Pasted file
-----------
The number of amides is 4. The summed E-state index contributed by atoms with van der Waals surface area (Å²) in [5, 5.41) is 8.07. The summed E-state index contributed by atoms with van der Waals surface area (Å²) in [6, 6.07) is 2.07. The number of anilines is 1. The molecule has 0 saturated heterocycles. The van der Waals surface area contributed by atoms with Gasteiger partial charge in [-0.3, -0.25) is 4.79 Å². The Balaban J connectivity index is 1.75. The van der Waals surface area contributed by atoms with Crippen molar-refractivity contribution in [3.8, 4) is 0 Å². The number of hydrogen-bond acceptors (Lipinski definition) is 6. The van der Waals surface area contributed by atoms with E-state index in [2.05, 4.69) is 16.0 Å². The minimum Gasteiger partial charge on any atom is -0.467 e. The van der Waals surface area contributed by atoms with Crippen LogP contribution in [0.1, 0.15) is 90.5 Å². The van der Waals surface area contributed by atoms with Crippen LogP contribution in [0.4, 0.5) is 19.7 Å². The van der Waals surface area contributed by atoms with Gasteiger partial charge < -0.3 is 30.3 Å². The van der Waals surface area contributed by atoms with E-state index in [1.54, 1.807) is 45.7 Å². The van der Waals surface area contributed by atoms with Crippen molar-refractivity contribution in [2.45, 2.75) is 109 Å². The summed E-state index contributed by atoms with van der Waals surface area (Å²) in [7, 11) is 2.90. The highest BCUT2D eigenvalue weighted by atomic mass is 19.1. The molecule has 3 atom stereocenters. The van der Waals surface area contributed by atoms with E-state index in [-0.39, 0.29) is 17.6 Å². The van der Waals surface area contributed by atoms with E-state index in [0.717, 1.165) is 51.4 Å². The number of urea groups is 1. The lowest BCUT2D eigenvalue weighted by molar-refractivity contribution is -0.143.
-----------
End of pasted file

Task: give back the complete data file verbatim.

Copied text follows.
The number of amides is 4. The summed E-state index contributed by atoms with van der Waals surface area (Å²) in [5, 5.41) is 8.07. The summed E-state index contributed by atoms with van der Waals surface area (Å²) in [6, 6.07) is 2.07. The number of anilines is 1. The molecule has 0 saturated heterocycles. The van der Waals surface area contributed by atoms with Gasteiger partial charge in [-0.3, -0.25) is 4.79 Å². The Balaban J connectivity index is 1.75. The van der Waals surface area contributed by atoms with Crippen molar-refractivity contribution in [3.8, 4) is 0 Å². The number of hydrogen-bond acceptors (Lipinski definition) is 6. The van der Waals surface area contributed by atoms with E-state index in [2.05, 4.69) is 16.0 Å². The minimum Gasteiger partial charge on any atom is -0.467 e. The van der Waals surface area contributed by atoms with Crippen LogP contribution in [0.1, 0.15) is 90.5 Å². The van der Waals surface area contributed by atoms with Crippen LogP contribution in [0.4, 0.5) is 19.7 Å². The van der Waals surface area contributed by atoms with Gasteiger partial charge < -0.3 is 30.3 Å². The van der Waals surface area contributed by atoms with E-state index in [1.54, 1.807) is 45.7 Å². The van der Waals surface area contributed by atoms with Crippen molar-refractivity contribution in [2.45, 2.75) is 109 Å². The summed E-state index contributed by atoms with van der Waals surface area (Å²) in [7, 11) is 2.90. The highest BCUT2D eigenvalue weighted by atomic mass is 19.1. The molecule has 3 atom stereocenters. The van der Waals surface area contributed by atoms with E-state index in [-0.39, 0.29) is 17.6 Å². The van der Waals surface area contributed by atoms with E-state index in [0.717, 1.165) is 51.4 Å². The number of urea groups is 1. The lowest BCUT2D eigenvalue weighted by molar-refractivity contribution is -0.143.